If sperm fertilizes an egg, the egg implants into the uterine lining and begins developing. During pregnancy, the uterus enlarges to many times its normal size. It’s estimated that the uterus can increase by
During childbirth, the uterus contracts. These contractions help to dilate the cervix and help with delivery of the baby.
Many different conditions can affect the female reproductive organs. We’ll explore some of the more common ones below.
A variety of sexually transmitted infections (STIs) can affect the female reproductive organs, including:
These infections may not have any symptoms. However, in some cases, swelling, pain, and abnormal vaginal discharge may be present. Some infections, such as HPV and HSV, can cause lesions to occur on the genitals.
Many STIs can have potentially serious complications. These can include things like pelvic inflammatory disease (PID), the development of cancer, or passing the infection to a child during childbirth.
Uterine fibroids happen when benign (noncancerous) growths occur on or in the uterus. These growths can vary in size. A woman may have only a single fibroid or may have several fibroids.
Fibroids don’t always cause symptoms. When they do, you may experience things like heavy bleeding during your period, pelvic pain, and frequent urination.
Most of the time, fibroids aren’t dangerous. However, sometimes they can cause complications such as anemia or infertility.
Endometriosis is when endometrium grows in places other than the inside of your uterus. It can affect the outside of the uterus, the ovaries and fallopian tubes, or other tissues in the pelvis.
The most common symptom of endometriosis is pelvic pain. This pain may be chronic or it can occur during sex, during your period, or while going to the bathroom. Another common symptom is bleeding between periods.
Polycystic ovary syndrome (PCOS)
PCOS is a condition that affects your ovaries. It’s caused by an imbalance of reproductive hormones. Because of this, eggs may not develop properly or may not be released from the ovary.
Ovarian cysts and uterine polyps
Ovarian cysts are fluid-filled bumps that can develop on the ovaries and typically don’t cause symptoms unless they rupture or block blood flow to the ovaries. They will typically go away in a few months without treatment.
Uterine polyps are typically noncancerous lesions that can develop in the inner lining of the uterus. They often don’t cause symptoms, but you may experience:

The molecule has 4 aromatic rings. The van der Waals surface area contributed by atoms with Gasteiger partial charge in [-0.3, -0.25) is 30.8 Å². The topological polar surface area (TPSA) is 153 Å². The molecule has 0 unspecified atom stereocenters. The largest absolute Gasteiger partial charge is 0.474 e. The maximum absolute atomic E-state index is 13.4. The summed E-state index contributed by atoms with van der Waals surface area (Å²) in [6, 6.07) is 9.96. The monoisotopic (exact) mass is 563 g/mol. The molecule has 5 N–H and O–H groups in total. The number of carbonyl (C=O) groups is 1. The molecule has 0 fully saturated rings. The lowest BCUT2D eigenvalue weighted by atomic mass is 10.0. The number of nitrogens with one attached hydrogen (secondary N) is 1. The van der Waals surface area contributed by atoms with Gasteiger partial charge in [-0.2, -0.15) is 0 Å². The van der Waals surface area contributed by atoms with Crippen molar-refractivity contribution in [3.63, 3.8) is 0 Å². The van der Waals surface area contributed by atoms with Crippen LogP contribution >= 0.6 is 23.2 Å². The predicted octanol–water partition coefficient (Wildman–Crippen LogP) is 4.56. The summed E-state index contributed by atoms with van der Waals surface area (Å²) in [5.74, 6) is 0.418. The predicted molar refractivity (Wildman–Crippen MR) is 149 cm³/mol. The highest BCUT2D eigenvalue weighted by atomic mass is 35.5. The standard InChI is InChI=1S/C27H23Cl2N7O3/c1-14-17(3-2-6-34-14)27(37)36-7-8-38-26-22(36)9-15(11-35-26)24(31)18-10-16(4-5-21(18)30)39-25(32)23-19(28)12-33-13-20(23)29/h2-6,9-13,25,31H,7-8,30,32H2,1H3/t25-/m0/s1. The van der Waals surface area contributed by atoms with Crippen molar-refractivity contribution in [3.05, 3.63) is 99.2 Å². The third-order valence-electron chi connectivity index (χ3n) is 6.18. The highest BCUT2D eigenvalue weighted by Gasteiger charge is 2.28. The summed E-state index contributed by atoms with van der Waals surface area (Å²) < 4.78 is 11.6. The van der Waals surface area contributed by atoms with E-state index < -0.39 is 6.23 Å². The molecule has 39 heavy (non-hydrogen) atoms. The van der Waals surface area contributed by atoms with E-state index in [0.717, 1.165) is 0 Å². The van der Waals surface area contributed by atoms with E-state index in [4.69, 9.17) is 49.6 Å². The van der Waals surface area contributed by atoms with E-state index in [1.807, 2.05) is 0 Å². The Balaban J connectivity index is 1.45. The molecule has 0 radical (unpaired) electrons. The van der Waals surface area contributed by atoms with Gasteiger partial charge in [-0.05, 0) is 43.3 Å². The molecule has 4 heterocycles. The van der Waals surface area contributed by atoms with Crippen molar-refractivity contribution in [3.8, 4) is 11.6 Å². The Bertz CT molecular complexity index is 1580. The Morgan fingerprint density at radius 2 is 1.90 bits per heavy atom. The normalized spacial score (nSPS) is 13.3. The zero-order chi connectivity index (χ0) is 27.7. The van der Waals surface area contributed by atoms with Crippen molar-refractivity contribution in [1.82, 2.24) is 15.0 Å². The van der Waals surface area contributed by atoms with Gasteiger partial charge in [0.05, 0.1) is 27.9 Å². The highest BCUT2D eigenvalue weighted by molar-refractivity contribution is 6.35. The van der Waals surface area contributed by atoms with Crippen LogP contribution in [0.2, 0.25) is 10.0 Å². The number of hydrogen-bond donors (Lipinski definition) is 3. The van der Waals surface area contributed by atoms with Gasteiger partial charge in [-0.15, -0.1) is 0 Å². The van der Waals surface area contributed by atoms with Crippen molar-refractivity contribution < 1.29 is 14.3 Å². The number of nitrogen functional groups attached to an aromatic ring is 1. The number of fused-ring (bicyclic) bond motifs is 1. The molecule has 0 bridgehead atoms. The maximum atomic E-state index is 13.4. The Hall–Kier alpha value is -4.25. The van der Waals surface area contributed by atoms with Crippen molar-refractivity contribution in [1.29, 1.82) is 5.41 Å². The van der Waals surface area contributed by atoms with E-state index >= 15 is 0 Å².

- irregular bleeding
- heavy bleeding
- postmenopausal bleeding
- prolapse, where the polyp protrudes out of the uterus through the cervix
Cancer can affect almost every part of the female reproductive tract and can include:
The symptoms of each type of cancer can vary by the specific type of cancer. However, some signs to look out for can include abnormal bleeding or discharge, pelvic pain or pressure, and changes in the skin of the vulva.
In women, the following things can cause infertility:
- conditions affecting ovulation, such as PCOS or premature ovarian insufficiency (POI)
- damage to the fallopian tubes due to STIs or scarring from a previous surgery
- uterine problems, such as fibroids or an abnormally shaped uterus
It’s a good rule of thumb to make an appointment with your doctor to discuss any questions or concerns you may have involving your reproductive health or fertility.
Additionally, some signs that it may be a good idea to call your doctor include:
- being under 35 and unable to get pregnant after a year of trying
- being 35 or older and being unable to get pregnant after 6 months of trying
- painful periods
- pain during sex
- abnormal vaginal bleeding, including heavy bleeding during your period, bleeding between periods, or bleeding after menopause
- unusual vaginal discharge, particularly if it has an abnormal color or smell
- redness, swelling, or discomfort of the vulva or vagina
- unexplained sores, lesions, or lumps around your vulva or vagina
- pain or pressure in your pelvis that feels different from your normal menstrual cramps
- symptoms of a urinary tract infection, such as frequent urination or a burning sensation when you urinate
The female reproductive system is made up of many parts. These parts function together to do many things, such as producing eggs and hormones, maintaining a pregnancy, and facilitating childbirth.
There are a variety of conditions that can affect the female reproductive organs, some of which can cause potentially serious complications. If you’re experiencing symptoms like pelvic pain, abnormal vaginal bleeding, or unexplained lesions, make an appointment with your doctor.